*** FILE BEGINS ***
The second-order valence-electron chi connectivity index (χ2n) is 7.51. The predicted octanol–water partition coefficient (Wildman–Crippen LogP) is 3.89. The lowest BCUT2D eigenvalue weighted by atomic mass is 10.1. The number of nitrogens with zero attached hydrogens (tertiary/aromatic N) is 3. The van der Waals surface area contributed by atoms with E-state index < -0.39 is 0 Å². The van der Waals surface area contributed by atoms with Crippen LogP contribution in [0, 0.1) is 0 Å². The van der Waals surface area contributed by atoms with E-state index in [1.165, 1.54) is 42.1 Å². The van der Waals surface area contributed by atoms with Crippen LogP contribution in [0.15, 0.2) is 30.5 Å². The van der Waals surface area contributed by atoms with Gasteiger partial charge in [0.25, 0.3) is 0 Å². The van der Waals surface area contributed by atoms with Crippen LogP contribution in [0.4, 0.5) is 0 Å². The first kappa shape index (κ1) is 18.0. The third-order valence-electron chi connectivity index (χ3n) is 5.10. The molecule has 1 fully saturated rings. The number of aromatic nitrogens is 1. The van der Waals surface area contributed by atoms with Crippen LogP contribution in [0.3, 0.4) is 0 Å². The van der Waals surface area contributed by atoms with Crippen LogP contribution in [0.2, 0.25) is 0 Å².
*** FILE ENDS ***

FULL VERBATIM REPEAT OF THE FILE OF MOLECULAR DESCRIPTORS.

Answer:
The second-order valence-electron chi connectivity index (χ2n) is 7.51. The predicted octanol–water partition coefficient (Wildman–Crippen LogP) is 3.89. The lowest BCUT2D eigenvalue weighted by atomic mass is 10.1. The number of nitrogens with zero attached hydrogens (tertiary/aromatic N) is 3. The van der Waals surface area contributed by atoms with E-state index < -0.39 is 0 Å². The van der Waals surface area contributed by atoms with Crippen LogP contribution in [0, 0.1) is 0 Å². The van der Waals surface area contributed by atoms with E-state index in [1.165, 1.54) is 42.1 Å². The van der Waals surface area contributed by atoms with Crippen LogP contribution in [0.15, 0.2) is 30.5 Å². The van der Waals surface area contributed by atoms with Gasteiger partial charge in [0.25, 0.3) is 0 Å². The van der Waals surface area contributed by atoms with Crippen LogP contribution in [0.4, 0.5) is 0 Å². The first kappa shape index (κ1) is 18.0. The third-order valence-electron chi connectivity index (χ3n) is 5.10. The molecule has 1 fully saturated rings. The number of aromatic nitrogens is 1. The van der Waals surface area contributed by atoms with Crippen LogP contribution in [0.3, 0.4) is 0 Å². The van der Waals surface area contributed by atoms with Crippen LogP contribution in [0.2, 0.25) is 0 Å².